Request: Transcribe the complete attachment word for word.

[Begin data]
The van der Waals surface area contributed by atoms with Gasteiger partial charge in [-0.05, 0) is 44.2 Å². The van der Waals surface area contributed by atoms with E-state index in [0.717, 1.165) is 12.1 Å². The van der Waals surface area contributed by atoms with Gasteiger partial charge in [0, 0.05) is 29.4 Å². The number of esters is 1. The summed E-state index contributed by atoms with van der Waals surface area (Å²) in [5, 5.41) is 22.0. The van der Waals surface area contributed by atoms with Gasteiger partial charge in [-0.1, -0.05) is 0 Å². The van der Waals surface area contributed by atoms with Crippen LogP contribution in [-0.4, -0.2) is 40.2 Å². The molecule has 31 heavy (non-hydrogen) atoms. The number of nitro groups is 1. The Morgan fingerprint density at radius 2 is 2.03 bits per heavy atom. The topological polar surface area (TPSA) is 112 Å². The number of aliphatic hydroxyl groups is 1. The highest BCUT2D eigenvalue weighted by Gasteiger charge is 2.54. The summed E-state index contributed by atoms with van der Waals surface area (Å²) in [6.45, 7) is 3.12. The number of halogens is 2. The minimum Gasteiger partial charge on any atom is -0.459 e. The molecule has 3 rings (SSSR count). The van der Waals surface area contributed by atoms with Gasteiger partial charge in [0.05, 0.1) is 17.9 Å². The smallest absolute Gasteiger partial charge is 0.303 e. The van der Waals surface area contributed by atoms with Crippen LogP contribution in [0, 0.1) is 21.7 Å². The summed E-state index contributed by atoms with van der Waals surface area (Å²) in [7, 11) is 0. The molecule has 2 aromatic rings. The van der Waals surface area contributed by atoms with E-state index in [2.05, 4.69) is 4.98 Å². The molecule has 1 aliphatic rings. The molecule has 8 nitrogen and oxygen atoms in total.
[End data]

The van der Waals surface area contributed by atoms with Gasteiger partial charge in [-0.05, 0) is 44.2 Å². The van der Waals surface area contributed by atoms with E-state index in [0.717, 1.165) is 12.1 Å². The van der Waals surface area contributed by atoms with Gasteiger partial charge in [0, 0.05) is 29.4 Å². The number of esters is 1. The summed E-state index contributed by atoms with van der Waals surface area (Å²) in [5, 5.41) is 22.0. The van der Waals surface area contributed by atoms with Gasteiger partial charge in [-0.1, -0.05) is 0 Å². The van der Waals surface area contributed by atoms with Crippen LogP contribution in [-0.4, -0.2) is 40.2 Å². The molecule has 31 heavy (non-hydrogen) atoms. The number of nitro groups is 1. The Morgan fingerprint density at radius 2 is 2.03 bits per heavy atom. The topological polar surface area (TPSA) is 112 Å². The number of aliphatic hydroxyl groups is 1. The highest BCUT2D eigenvalue weighted by Gasteiger charge is 2.54. The summed E-state index contributed by atoms with van der Waals surface area (Å²) in [6.45, 7) is 3.12. The number of halogens is 2. The minimum Gasteiger partial charge on any atom is -0.459 e. The molecule has 3 rings (SSSR count). The van der Waals surface area contributed by atoms with Gasteiger partial charge in [0.05, 0.1) is 17.9 Å². The smallest absolute Gasteiger partial charge is 0.303 e. The van der Waals surface area contributed by atoms with Crippen LogP contribution in [0, 0.1) is 21.7 Å². The summed E-state index contributed by atoms with van der Waals surface area (Å²) in [7, 11) is 0. The molecule has 2 aromatic rings. The van der Waals surface area contributed by atoms with E-state index in [2.05, 4.69) is 4.98 Å². The molecule has 1 aliphatic rings. The molecule has 8 nitrogen and oxygen atoms in total.